Tuesday's forecast has local school officials keeping a close eye on the potential snowfall.
There's no evidence of snow left in Holyoke, but Tuesday's late winter storm will be changing that in just a few hours.
It has Holyoke Superintendent David Dupont keeping a close eye on the forecast.
"All of this happens between 4:30 and 5:30 and then we make a decision," Dupont said.
Tuesday morning, hours before kids are expected at school, several buses will be sent around the Paper City to determine how bad the roads are. But Dupont says they also have to think about the many kids that walk to school in the morning.
"We consider what the bus company reports back and we also consider ... the walkers," he said.
Holyoke is expected to get about four to five inches of snow - a much different scene than the blizzard back in February that dumped nearly two feet of snow on towns across Hampden County.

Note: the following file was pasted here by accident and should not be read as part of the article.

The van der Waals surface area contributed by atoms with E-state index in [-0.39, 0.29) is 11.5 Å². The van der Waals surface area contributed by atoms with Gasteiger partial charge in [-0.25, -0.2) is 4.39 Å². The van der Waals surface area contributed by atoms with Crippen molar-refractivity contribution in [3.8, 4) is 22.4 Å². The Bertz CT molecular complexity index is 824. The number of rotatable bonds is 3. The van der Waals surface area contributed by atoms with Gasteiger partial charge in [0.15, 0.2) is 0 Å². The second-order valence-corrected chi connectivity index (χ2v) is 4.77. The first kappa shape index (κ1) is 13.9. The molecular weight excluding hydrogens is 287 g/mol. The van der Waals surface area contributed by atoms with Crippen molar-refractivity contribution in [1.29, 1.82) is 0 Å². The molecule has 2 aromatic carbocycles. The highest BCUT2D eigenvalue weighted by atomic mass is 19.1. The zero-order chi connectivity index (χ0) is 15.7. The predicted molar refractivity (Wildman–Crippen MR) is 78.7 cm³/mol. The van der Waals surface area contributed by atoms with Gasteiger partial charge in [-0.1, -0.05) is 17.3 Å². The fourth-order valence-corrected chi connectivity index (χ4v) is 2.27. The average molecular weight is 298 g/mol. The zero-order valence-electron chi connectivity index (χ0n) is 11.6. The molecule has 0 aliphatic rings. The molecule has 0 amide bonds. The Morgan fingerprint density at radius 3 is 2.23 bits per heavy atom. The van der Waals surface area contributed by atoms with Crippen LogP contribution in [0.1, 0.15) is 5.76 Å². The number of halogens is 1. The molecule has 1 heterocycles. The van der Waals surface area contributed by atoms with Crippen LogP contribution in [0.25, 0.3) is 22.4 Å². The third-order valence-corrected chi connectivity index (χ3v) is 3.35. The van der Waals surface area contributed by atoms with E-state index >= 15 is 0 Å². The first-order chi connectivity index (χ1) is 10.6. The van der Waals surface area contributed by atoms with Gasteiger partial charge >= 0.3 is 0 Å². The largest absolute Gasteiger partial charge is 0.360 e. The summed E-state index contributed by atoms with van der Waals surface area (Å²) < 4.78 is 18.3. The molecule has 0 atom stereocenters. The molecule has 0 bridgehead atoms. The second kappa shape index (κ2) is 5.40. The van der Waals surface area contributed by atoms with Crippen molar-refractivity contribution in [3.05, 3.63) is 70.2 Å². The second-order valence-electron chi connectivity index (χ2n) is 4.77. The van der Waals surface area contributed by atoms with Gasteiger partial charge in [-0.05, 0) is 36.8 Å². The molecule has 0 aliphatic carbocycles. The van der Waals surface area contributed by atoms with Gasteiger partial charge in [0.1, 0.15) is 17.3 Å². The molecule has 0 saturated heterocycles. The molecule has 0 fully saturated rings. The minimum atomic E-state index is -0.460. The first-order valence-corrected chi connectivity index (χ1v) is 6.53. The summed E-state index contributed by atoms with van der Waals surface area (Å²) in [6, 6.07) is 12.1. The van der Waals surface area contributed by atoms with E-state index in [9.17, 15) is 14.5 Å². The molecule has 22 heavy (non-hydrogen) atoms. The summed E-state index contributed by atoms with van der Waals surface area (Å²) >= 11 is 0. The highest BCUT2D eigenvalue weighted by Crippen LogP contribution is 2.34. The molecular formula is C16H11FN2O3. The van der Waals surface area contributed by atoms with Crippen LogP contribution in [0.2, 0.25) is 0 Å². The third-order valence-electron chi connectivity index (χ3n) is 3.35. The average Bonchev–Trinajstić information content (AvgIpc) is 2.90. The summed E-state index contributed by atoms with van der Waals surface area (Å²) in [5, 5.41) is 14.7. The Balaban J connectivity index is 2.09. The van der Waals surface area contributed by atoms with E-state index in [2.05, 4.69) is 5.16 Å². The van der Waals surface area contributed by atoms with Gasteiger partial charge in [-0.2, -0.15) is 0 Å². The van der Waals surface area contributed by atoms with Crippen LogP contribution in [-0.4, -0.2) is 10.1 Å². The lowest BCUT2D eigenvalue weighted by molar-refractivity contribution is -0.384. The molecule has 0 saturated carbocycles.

"There was so much snow, and the cleanup was so extensive," Dupont said.
The Holyoke schools have only had three snow days so far and five are built into the school year.
"It was the last storm that gave us an unusual two off and what's even more unusual, one on a Friday, one on a Monday," Dupont said.
The storm will come one day before the first day of spring.
But Dupont says as a superintendent in New England, he's prepared to deal with unpredictable weather.
"What are you going to do, it's March, it's New England, who knows," he said.
Tuesday's storm is also affecting the MCAS for fourth-, seventh- and 10th-graders.
The test has now been moved to Monday.
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